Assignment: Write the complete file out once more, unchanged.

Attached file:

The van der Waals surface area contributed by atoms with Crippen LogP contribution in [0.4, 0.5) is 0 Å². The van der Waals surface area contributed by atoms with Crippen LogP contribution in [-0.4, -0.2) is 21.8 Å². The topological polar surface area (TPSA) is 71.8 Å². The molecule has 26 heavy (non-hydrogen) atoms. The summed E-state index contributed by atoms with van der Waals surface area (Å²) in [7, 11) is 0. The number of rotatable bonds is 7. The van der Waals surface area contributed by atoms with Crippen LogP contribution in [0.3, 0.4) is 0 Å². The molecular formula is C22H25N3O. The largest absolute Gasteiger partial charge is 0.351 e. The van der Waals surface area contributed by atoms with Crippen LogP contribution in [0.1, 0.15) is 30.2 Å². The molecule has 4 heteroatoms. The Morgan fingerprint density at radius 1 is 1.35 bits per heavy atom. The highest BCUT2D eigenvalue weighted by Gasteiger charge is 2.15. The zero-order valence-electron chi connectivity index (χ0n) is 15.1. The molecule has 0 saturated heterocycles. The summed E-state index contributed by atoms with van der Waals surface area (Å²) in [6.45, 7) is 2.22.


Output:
The van der Waals surface area contributed by atoms with Crippen LogP contribution in [0.4, 0.5) is 0 Å². The van der Waals surface area contributed by atoms with Crippen LogP contribution in [-0.4, -0.2) is 21.8 Å². The topological polar surface area (TPSA) is 71.8 Å². The molecule has 26 heavy (non-hydrogen) atoms. The summed E-state index contributed by atoms with van der Waals surface area (Å²) in [7, 11) is 0. The number of rotatable bonds is 7. The van der Waals surface area contributed by atoms with Crippen LogP contribution in [0.3, 0.4) is 0 Å². The molecular formula is C22H25N3O. The largest absolute Gasteiger partial charge is 0.351 e. The van der Waals surface area contributed by atoms with Crippen LogP contribution in [0.1, 0.15) is 30.2 Å². The molecule has 4 heteroatoms. The Morgan fingerprint density at radius 1 is 1.35 bits per heavy atom. The highest BCUT2D eigenvalue weighted by Gasteiger charge is 2.15. The zero-order valence-electron chi connectivity index (χ0n) is 15.1. The molecule has 0 saturated heterocycles. The summed E-state index contributed by atoms with van der Waals surface area (Å²) in [6.45, 7) is 2.22.